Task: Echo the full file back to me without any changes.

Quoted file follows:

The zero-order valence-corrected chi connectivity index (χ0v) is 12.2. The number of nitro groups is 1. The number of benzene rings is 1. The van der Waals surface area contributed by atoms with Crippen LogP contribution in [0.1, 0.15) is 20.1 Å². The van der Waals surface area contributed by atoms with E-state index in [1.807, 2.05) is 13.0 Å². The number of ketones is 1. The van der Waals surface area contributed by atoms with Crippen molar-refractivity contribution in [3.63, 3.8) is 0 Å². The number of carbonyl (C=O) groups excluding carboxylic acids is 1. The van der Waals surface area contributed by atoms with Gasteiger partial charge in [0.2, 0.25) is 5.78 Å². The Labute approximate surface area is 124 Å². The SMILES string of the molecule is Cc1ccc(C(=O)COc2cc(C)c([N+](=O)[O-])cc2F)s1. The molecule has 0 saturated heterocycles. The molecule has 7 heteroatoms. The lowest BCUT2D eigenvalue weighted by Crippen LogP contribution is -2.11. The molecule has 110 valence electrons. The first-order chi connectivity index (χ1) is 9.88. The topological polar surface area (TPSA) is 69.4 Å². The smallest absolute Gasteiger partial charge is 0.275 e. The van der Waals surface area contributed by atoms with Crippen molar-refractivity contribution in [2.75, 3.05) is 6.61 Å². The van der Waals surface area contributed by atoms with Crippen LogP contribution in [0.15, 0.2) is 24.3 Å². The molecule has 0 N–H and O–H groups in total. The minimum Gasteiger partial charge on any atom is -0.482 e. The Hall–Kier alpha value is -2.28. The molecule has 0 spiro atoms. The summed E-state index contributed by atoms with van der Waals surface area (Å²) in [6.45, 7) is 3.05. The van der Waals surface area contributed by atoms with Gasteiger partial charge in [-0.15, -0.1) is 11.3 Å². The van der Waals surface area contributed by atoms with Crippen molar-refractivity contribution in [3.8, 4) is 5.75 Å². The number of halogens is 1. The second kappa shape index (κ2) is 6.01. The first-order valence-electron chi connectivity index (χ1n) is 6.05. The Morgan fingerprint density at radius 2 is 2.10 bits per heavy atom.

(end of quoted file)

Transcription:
The zero-order valence-corrected chi connectivity index (χ0v) is 12.2. The number of nitro groups is 1. The number of benzene rings is 1. The van der Waals surface area contributed by atoms with Crippen LogP contribution in [0.1, 0.15) is 20.1 Å². The van der Waals surface area contributed by atoms with E-state index in [1.807, 2.05) is 13.0 Å². The number of ketones is 1. The van der Waals surface area contributed by atoms with Crippen molar-refractivity contribution in [3.63, 3.8) is 0 Å². The number of carbonyl (C=O) groups excluding carboxylic acids is 1. The van der Waals surface area contributed by atoms with Gasteiger partial charge in [0.2, 0.25) is 5.78 Å². The Labute approximate surface area is 124 Å². The SMILES string of the molecule is Cc1ccc(C(=O)COc2cc(C)c([N+](=O)[O-])cc2F)s1. The molecule has 0 saturated heterocycles. The molecule has 7 heteroatoms. The lowest BCUT2D eigenvalue weighted by Crippen LogP contribution is -2.11. The molecule has 110 valence electrons. The first-order chi connectivity index (χ1) is 9.88. The topological polar surface area (TPSA) is 69.4 Å². The smallest absolute Gasteiger partial charge is 0.275 e. The van der Waals surface area contributed by atoms with Crippen molar-refractivity contribution in [2.75, 3.05) is 6.61 Å². The van der Waals surface area contributed by atoms with Crippen LogP contribution in [0.15, 0.2) is 24.3 Å². The molecule has 0 N–H and O–H groups in total. The minimum Gasteiger partial charge on any atom is -0.482 e. The Hall–Kier alpha value is -2.28. The molecule has 0 spiro atoms. The summed E-state index contributed by atoms with van der Waals surface area (Å²) in [6.45, 7) is 3.05. The van der Waals surface area contributed by atoms with Gasteiger partial charge in [-0.15, -0.1) is 11.3 Å². The van der Waals surface area contributed by atoms with Crippen molar-refractivity contribution in [3.8, 4) is 5.75 Å². The number of halogens is 1. The second kappa shape index (κ2) is 6.01. The first-order valence-electron chi connectivity index (χ1n) is 6.05. The Morgan fingerprint density at radius 2 is 2.10 bits per heavy atom.